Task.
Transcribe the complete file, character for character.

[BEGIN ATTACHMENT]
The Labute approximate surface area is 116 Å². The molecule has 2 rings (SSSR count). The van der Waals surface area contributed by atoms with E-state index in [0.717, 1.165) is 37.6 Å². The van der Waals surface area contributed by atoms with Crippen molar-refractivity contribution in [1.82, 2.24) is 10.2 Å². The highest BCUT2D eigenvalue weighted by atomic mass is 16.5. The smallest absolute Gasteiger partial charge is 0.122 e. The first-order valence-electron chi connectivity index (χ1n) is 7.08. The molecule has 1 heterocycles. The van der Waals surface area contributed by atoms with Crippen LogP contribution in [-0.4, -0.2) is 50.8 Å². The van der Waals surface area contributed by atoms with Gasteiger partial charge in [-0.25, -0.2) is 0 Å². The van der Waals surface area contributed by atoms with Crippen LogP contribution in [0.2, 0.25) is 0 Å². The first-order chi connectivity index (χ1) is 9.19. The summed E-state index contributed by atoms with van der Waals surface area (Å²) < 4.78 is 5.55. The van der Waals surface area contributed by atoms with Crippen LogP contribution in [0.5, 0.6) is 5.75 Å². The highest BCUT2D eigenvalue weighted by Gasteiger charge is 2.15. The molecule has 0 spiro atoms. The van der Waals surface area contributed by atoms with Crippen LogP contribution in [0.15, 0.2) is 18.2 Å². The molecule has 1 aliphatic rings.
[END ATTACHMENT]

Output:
The Labute approximate surface area is 116 Å². The molecule has 2 rings (SSSR count). The van der Waals surface area contributed by atoms with E-state index in [0.717, 1.165) is 37.6 Å². The van der Waals surface area contributed by atoms with Crippen molar-refractivity contribution in [1.82, 2.24) is 10.2 Å². The highest BCUT2D eigenvalue weighted by atomic mass is 16.5. The smallest absolute Gasteiger partial charge is 0.122 e. The first-order valence-electron chi connectivity index (χ1n) is 7.08. The molecule has 1 heterocycles. The van der Waals surface area contributed by atoms with Crippen LogP contribution in [-0.4, -0.2) is 50.8 Å². The van der Waals surface area contributed by atoms with Gasteiger partial charge in [-0.25, -0.2) is 0 Å². The van der Waals surface area contributed by atoms with Crippen LogP contribution in [0.2, 0.25) is 0 Å². The first-order chi connectivity index (χ1) is 9.19. The summed E-state index contributed by atoms with van der Waals surface area (Å²) < 4.78 is 5.55. The van der Waals surface area contributed by atoms with Crippen LogP contribution in [0.5, 0.6) is 5.75 Å². The highest BCUT2D eigenvalue weighted by Gasteiger charge is 2.15. The molecule has 0 spiro atoms. The van der Waals surface area contributed by atoms with Crippen LogP contribution in [0.15, 0.2) is 18.2 Å². The molecule has 1 aliphatic rings.